|Office of NIH History|
|Previous Page | Next Page (2 of 8)||Transcripts|
I can remember when the name for this department was generated. I was sitting at lunch in the NIH Cafeteria with Dr. Joel Solomon who, at the time, was on detail here. He was detailed from the FDA (Food and Drug Administration). Dr. Harvey Alter was also there. I think there were the three of us. There might have been one more person. Unfortunately, I do not remember. We were tossing around names that might better reflect the mission of the department.
“Transfusiology” had been suggested–the Russians used a similar word–and that seemed somewhat pretentious and difficult to get out. After a number of different ideas, Transfusion Medicine seemed to fit the bill, and so we changed the name.
Harden: I am very glad to know that story. Dennis, do you have anything else you wanted to ask about the pre-AIDS period?
Klein: I am interested in the TTV, and the chimp breeding colony. But I imagine when we start talking about AIDS you will tell us more about these.
Klein: I will. Actually, again, I can remember exactly when the name TTV was generated. It was at a meeting of contractors and contractees–I guess I was the contractor since I was with the Institute–in Los Angeles, California. Dr. James Moseley, who was an epidemiologist concentrating on hepatitis, had gotten the multicenter contract. When we were trying to determine what to call it, as the contract was for post-transfusion hepatitis, Jim said, “There are probably a lot of other viruses, certainly a lot of other viruses. Let’s call it the ‘Transfusion-Transmitted Virus Study’ instead of the ‘Post-Transfusion Hepatitis Study.’” Of course, AIDS was not even in anyone’s mind then, but cytomegalovirus was being thought of, and we were certain that there were other viruses that were transmitted by blood.
Part of that study was to freeze away specimens for posterity, and a big part of the contract was, in fact, the freezing facility for keeping those specimens from donated blood and from patients who had been subsequently tested. Those specimens are still available, by the way, so if you want to go back to the 1973-1980 period and find out if an agent was in the U.S. blood supply, you can still pull some matched sera, and see if a donor and a recipient had the virus–if the recipient was negative prior to the transfusion and the donor was positive and then the recipient became positive after the transfusion–because those specimens are still frozen.
Harden: That is quite a resource.
Klein: It was an enormous resource, and it was an enormous battle, as you might imagine, to get the money to do that study. The only reason that we could do it, I think, is that at the time the hepatitis rates were in the range–no one was really sure, and that is why it was a prospective study–but they were felt to be in the range of 20 to 30 percent. Today, with hepatitis rates probably below 2 percent, a proposal to fund a prospective post-transfusion study was discontinued about two years ago. Everyone had submitted proposals but the money was not there because it looked as if it was not a big enough national problem to merit the several million dollars that it would have cost to run the study.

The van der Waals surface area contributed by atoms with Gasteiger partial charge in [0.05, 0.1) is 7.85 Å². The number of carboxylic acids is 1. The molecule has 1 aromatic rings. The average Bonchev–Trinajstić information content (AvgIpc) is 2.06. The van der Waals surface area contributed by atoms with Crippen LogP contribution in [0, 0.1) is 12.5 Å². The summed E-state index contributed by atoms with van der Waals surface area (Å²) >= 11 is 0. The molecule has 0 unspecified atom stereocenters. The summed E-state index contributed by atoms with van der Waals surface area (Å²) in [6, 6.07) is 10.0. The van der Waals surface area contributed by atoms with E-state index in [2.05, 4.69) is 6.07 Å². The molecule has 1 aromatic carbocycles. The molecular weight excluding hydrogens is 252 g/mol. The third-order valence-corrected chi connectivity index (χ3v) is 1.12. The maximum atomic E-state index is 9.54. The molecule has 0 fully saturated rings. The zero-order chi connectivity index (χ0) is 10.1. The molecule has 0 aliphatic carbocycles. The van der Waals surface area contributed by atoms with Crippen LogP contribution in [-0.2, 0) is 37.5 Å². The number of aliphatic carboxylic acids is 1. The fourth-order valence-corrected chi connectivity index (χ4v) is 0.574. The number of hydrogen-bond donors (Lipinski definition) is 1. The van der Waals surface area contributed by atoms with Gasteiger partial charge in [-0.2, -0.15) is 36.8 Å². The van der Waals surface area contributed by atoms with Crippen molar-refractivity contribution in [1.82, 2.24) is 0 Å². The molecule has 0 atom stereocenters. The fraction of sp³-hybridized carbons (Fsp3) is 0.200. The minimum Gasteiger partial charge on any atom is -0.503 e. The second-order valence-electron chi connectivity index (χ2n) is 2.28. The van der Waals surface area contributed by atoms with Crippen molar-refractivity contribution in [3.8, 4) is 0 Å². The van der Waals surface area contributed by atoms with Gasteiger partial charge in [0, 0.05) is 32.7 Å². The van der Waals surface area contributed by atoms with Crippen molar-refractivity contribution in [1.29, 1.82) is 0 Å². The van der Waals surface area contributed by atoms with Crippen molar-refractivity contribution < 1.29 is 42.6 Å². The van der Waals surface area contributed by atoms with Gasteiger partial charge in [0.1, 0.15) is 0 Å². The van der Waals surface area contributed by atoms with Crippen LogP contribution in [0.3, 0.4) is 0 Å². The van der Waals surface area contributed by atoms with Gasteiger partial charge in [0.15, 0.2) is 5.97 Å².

Harden: We should actually do a whole interview about the Clinical Center’s involvement in hepatitis.
Klein: But that is another day?
Harden: Yes, but let us try to get to the beginning of AIDS. Can you recall when you first became aware of a problem? Some people heard others talk about it at hematology meetings in 1979 and 1980. Other people were not aware of it until 1982 or so. When did you first become aware of AIDS?
Klein: I had not heard of it at hematology meetings at all. In fact, I think I first became aware of AIDS in 1981 when Dr. Clifford Lane who was a Clinical Associate in NIAID at the time, began to bring in some unusual patients with curious immunologic deficits for study under one of Dr. Anthony (Tony) Fauci’s protocols. It was not called AIDS at the time. It was a rare disease. It had cellular and humoral immunity defects. Since Cliff and Tony were interested in these defects, they were importing patients from San Francisco, Chicago, and Los Angeles, places that eventually became the hot spots for AIDS.
I remember specifically–and I think this was either in late 1981 or early 1982–that Cliff came down and he wanted us to collect some white cells from these patients. We had the instruments to do it, so we could collect concentrates of white cells for laboratory research from these patients, many of whom had relatively low white blood cell counts. But we could put them on an instrument for a couple of hours and collect large numbers of cells.
Harden: Could you give me more details. Did you go to the patients’ hospital rooms, or did they come down here?
Klein: No. They came down here.
Harden: Just like the donors?
Klein: Like the donors, but we had a separate area for patients. We tried to keep our patients and donors separated. I can remember when we saw these patients, of course, nobody knew what kind of disease they had, or how it was acquired. It appeared to be acquired–because the people we were seeing were adults–but how it was acquired was simply not known. An infectious etiology was certainly a possibility, and we were thinking about this possibility at the time, although it was not by any means at the top of the list. I know many people knew it all along, as I hear now in 1992 and 1993, but we did not. On the other hand, we took great precautions with our staff.